Accusations that Huawei has been conducting business in Iran through a company named Skycom have lead to the arrest of the tech company’s CFO and an increase in trade tensions.
China’s Foreign Ministry summoned the U.S. and Canadian ambassadors in protest over the “vicious” arrest of Huawei Chief Financial Officer (CFO)Meng Wanzhou in Vancouver, Canada on December 1. Huawei is a Chinese multinational telecommunications and electronics company based in South China.
Beijing described the arrest as “lawless” and “extremely vicious”. In a statement released on Sunday (Dec.9), Chinese Deputy Foreign Minister Le Yucheng said the U.S. ambassador for China, Terry Branstad, was summoned due to China’s strong protest over Washington’s unreasonable order to have Canada arrest the Huawei executive.
Le said Meng’s arrest “severely violated the Chinese citizen’s legal and legitimate rights and interests, it is lawless, reasonless and ruthless, and it is extremely vicious.”
Le stressed Beijing wants Washington to lift the arrest warrant over Meng Wanzhou and set her free. The deputy also urged Canada to release her quickly or Canada would face “serious consequences.”
How did the arrest happen?
Meng, the daughter of Huawei’s founder, was detained at the request of the U.S. during her travel through the Vancouver airport on Dec.1 — the same day that President Donald Trump and his Chinese counterpart Xi Jinping agreed to reach a 90-day trade tariff cease-fire in an effort to reduce trade tension.
Washington alleges that Huawei is using a Hong Kong-based shell company to sell goods to Iran which is in breach of U.S sanctions. It added that Meng and the tech titan have misled American banks about their business in Iran.
Canadian Prosecutor John Gibb-Carsley said that Huawei has been conducting business in Iran through a company named Skycom. Meng, he added, has misled banks by claiming that Huawei and Skycom are separate firms while the fact shows that “Skycom is Huawei”.
Now, Meng is facing fraud charges that could send her to jail for 30 years.
Is the arrest related to the trade war between the US and China?
According to one of the most influential newspapers in China, the Global Times claims the arrest of Wanzhou has nothing to do with the trade dispute involving the world’s two largest economies.
But, Meng’s detention may ruin the prospect of finding the best solution to the growing trade tensions between the US and China. For its part, Beijing is trying not to link the arrest with the trade broil with Washington.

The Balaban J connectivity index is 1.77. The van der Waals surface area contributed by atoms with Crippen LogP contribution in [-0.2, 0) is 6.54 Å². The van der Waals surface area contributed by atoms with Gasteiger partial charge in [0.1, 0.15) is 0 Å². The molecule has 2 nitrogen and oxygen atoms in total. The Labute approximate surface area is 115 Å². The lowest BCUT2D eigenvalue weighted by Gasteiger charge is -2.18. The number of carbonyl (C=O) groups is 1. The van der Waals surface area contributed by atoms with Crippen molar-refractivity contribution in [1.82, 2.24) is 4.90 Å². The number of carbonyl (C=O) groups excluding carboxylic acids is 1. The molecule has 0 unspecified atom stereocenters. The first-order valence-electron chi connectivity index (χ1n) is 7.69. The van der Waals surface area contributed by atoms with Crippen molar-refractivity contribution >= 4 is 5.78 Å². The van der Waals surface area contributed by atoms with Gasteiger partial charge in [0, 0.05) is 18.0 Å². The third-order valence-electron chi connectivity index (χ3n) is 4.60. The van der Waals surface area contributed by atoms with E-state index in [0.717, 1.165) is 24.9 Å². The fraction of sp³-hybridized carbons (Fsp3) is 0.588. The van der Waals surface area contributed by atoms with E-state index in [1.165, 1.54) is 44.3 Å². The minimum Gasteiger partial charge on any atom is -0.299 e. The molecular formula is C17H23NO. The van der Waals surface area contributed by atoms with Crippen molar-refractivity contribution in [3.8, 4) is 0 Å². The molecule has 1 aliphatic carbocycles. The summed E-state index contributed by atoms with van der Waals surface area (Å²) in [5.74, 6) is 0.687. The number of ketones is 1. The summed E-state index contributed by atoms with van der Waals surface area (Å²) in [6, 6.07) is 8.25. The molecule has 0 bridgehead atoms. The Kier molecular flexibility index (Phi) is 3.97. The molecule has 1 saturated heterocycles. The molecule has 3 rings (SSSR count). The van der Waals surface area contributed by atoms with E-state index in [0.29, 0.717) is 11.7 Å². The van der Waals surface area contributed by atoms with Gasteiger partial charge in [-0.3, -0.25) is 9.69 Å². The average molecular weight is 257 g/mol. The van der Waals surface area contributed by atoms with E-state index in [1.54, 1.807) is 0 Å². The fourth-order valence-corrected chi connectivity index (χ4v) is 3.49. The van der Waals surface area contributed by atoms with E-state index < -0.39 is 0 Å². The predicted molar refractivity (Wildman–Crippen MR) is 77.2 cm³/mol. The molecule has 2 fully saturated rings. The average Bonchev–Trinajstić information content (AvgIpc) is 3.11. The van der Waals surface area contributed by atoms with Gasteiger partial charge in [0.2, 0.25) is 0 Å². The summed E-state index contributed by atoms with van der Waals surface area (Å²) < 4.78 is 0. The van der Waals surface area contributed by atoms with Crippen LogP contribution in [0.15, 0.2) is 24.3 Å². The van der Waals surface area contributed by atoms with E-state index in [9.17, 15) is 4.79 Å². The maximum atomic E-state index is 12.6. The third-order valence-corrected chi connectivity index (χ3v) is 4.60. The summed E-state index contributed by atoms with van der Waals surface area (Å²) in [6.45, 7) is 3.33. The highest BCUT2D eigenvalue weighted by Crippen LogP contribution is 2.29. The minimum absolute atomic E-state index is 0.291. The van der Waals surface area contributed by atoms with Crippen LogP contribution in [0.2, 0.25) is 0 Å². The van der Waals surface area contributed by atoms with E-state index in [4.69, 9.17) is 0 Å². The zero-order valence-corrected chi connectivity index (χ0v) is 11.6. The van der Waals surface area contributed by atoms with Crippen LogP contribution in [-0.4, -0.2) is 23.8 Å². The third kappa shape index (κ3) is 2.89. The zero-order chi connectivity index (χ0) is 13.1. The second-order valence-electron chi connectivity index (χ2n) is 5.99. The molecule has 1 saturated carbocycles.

However, the tension over Meng’s arrest may hijack any efforts to cool down trade tensions and could, thus, rock the world markets, as investors are getting worried that the issue will damage efforts to reduce trade conflicts.
China’s Trade Ministry has decided so far to remain silent on Meng’s arrest, as it seems to be prioritizing solving the trade dispute with the U.S.
Why are Western countries afraid of Huawei products?
The CIA and the FBI called on Americans not to use Huawei and ZTE smartphones as they feared that gadgets manufactured by both companies threaten American’s data privacy.
In February, top officials from the CIA, NSA, FBI and the Defense Intelligence Agency testified in front of the Senate Intelligence Committee that Huawei and ZTE products were a threat to American national security.
“It provides the capacity to maliciously modify or steal information,” FBI Director Chris Wray said. “And it provides the capacity to conduct undetected espionage.”
Both tech giants slammed the accusation as “baseless”.
“We operate in 170 countries where there is trust with governments and customers. We pose no greater cybersecurity risk than other vendors,” Huawei said.
CNN reported the company insisted it “has never been asked to provide access to our technology, or provide any data or information on any citizen or organization to any government, or their agencies.”
The accusations against Huawei forced a deal to fall through between AT&T and Huawei last January. Huawei was hoping the deal with AT&T would help the company break into the US market, where it only has a one percent share. Huawei’s struggles in the US market are largely due to the security allegations against the company.
Huawei is the world’s second largest smartphone vendor, overtaking Apple and behind South Korea tech giant Samsung.
Will China retaliate?
China is unlikely to remain silent if Meng Wanzhou is not freed. On Monday, courts in China issued a ban on the sale of several iPhone models for being in violation of a Qualcomm patent. Qualcomm is the biggest mobile phone chip supplier in the world and originally filed a lawsuit in China in late 2017 accusing Apple of patent infringement.
The models affected by the ban in China are iPhone 6S, iPhone 6S Plus, iPhone 7, iPhone 7 Plus, iPhone 8, iPhone 8 Plus and iPhone X. However, it is almost certain that China will not block Apple completely, given that the iPhone is manufactured in China.
Whether the court order was at all motivated by the arrest of Meng is uncertain, but both issues are part of the ongoing trade battles between China and the US and are likely to heighten tensions rather than lead to any resolutions.
In 2017, 20 percent of Apple’s revenue came from China.
As for Meng and Huawei, a company spokesperson said it is not aware of any wrongdoing by Meng.
In a brief statement sent to AP, Huawei said it is confident that legal systems in Canada and the U.S. will reach the right conclusion.